The opening voice-over on the show Castle says, "There are two kinds of folks who sit around thinking about how to kill people, psychopaths and mystery writers," but there are a lot more crimes than murder in crime fiction and we writers have to think about those, too.
A while ago I came across a story about some drug dealers who were tipped to the police because the money counting machines in their apartment were so loud they kept the neighbours up all night.
So, as I was researching money counters (which, by the way, now say how quiet and fast they are on their webpages) I came across this video clip on YouTube explaining how the money counting app for iPhones works:
Makes perfect sense to me, this is an app for drug dealers (or hookers) making a lot of cash deals and then making payments to their, um, "bosses," in parked cars and nightclub bathrooms and alleys - in a hurry so they aren't seen together by the cops or even by other criminals.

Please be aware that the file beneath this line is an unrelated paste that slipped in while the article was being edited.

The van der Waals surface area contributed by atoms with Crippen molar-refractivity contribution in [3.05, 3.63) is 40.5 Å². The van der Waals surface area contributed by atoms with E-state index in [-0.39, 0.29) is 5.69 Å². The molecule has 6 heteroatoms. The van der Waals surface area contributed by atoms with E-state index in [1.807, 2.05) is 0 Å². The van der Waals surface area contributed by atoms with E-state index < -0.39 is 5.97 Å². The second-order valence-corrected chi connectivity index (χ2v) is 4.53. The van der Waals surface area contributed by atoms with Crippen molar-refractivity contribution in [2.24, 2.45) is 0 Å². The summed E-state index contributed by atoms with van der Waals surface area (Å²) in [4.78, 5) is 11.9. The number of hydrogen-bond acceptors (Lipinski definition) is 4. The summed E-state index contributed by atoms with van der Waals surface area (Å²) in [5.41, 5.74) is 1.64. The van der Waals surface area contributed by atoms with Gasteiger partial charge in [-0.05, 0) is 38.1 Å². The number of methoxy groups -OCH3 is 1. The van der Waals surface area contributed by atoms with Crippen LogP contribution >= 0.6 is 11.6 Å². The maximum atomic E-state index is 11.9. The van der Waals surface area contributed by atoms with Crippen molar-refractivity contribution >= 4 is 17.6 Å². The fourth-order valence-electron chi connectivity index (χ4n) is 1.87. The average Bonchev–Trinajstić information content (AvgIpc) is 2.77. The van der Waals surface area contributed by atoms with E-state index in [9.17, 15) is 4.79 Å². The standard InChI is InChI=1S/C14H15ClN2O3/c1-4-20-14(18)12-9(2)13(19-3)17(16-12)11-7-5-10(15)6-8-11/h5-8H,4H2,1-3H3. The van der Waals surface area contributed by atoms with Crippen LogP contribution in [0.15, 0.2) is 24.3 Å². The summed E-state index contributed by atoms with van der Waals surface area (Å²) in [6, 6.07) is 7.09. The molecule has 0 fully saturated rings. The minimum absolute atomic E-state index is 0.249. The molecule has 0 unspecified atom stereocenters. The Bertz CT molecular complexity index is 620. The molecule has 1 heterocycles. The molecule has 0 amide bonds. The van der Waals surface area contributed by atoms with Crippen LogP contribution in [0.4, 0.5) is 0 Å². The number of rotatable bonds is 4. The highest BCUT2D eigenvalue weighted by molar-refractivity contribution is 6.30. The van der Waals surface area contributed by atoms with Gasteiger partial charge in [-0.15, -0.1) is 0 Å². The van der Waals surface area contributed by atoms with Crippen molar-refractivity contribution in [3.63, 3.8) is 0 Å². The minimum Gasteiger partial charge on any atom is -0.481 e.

And then I read the comments and noticed that other people don't think like criminals. They commented that the counting app was off by two bills and that it couldn't differenciate between bills.
I quickly wrote a scene into the novel I'm working on that shows the money counting app in action, but then I wondered, is it good to think like a criminal all the time?
Castle fnishes his voice over with, "I'm the kind that pays better," and that may be true between psycopaths and mystery writers, but when it comes to writers of other kinds of crimes, that's not usually true.
I'm never going to need the money counting app for my iPhone